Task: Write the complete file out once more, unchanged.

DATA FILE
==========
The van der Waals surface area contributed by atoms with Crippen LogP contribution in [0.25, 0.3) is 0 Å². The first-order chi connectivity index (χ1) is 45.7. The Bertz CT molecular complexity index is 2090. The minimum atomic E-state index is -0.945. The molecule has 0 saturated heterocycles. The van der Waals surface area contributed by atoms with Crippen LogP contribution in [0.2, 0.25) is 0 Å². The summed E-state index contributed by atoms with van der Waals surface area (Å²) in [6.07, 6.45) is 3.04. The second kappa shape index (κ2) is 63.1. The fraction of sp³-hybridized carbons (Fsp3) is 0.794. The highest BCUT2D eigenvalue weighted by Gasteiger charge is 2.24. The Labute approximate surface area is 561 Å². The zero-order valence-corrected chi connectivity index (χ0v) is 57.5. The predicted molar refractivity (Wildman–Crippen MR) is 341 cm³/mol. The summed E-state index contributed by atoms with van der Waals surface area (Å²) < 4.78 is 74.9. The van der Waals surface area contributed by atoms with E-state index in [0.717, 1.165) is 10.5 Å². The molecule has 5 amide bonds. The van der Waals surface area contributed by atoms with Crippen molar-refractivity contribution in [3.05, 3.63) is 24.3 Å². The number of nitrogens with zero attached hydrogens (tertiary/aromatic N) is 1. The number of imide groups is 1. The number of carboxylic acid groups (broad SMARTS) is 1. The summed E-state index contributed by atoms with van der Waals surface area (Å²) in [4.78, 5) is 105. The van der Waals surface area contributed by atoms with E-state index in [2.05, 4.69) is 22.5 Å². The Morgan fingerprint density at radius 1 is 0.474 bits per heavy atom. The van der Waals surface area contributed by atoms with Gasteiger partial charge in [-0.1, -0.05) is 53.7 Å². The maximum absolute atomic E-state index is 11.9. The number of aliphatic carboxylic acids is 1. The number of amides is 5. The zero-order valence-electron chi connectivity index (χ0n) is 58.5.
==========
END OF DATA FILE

The van der Waals surface area contributed by atoms with Crippen LogP contribution in [0.25, 0.3) is 0 Å². The first-order chi connectivity index (χ1) is 45.7. The Bertz CT molecular complexity index is 2090. The minimum atomic E-state index is -0.945. The molecule has 0 saturated heterocycles. The van der Waals surface area contributed by atoms with Crippen LogP contribution in [0.2, 0.25) is 0 Å². The summed E-state index contributed by atoms with van der Waals surface area (Å²) in [6.07, 6.45) is 3.04. The second kappa shape index (κ2) is 63.1. The fraction of sp³-hybridized carbons (Fsp3) is 0.794. The highest BCUT2D eigenvalue weighted by Gasteiger charge is 2.24. The Labute approximate surface area is 561 Å². The zero-order valence-corrected chi connectivity index (χ0v) is 57.5. The predicted molar refractivity (Wildman–Crippen MR) is 341 cm³/mol. The summed E-state index contributed by atoms with van der Waals surface area (Å²) < 4.78 is 74.9. The van der Waals surface area contributed by atoms with E-state index in [0.717, 1.165) is 10.5 Å². The molecule has 5 amide bonds. The van der Waals surface area contributed by atoms with Crippen molar-refractivity contribution in [3.05, 3.63) is 24.3 Å². The number of nitrogens with zero attached hydrogens (tertiary/aromatic N) is 1. The number of imide groups is 1. The number of carboxylic acid groups (broad SMARTS) is 1. The summed E-state index contributed by atoms with van der Waals surface area (Å²) in [4.78, 5) is 105. The van der Waals surface area contributed by atoms with E-state index in [2.05, 4.69) is 22.5 Å². The Morgan fingerprint density at radius 1 is 0.474 bits per heavy atom. The van der Waals surface area contributed by atoms with Gasteiger partial charge in [-0.1, -0.05) is 53.7 Å². The maximum absolute atomic E-state index is 11.9. The number of aliphatic carboxylic acids is 1. The number of amides is 5. The zero-order valence-electron chi connectivity index (χ0n) is 58.5.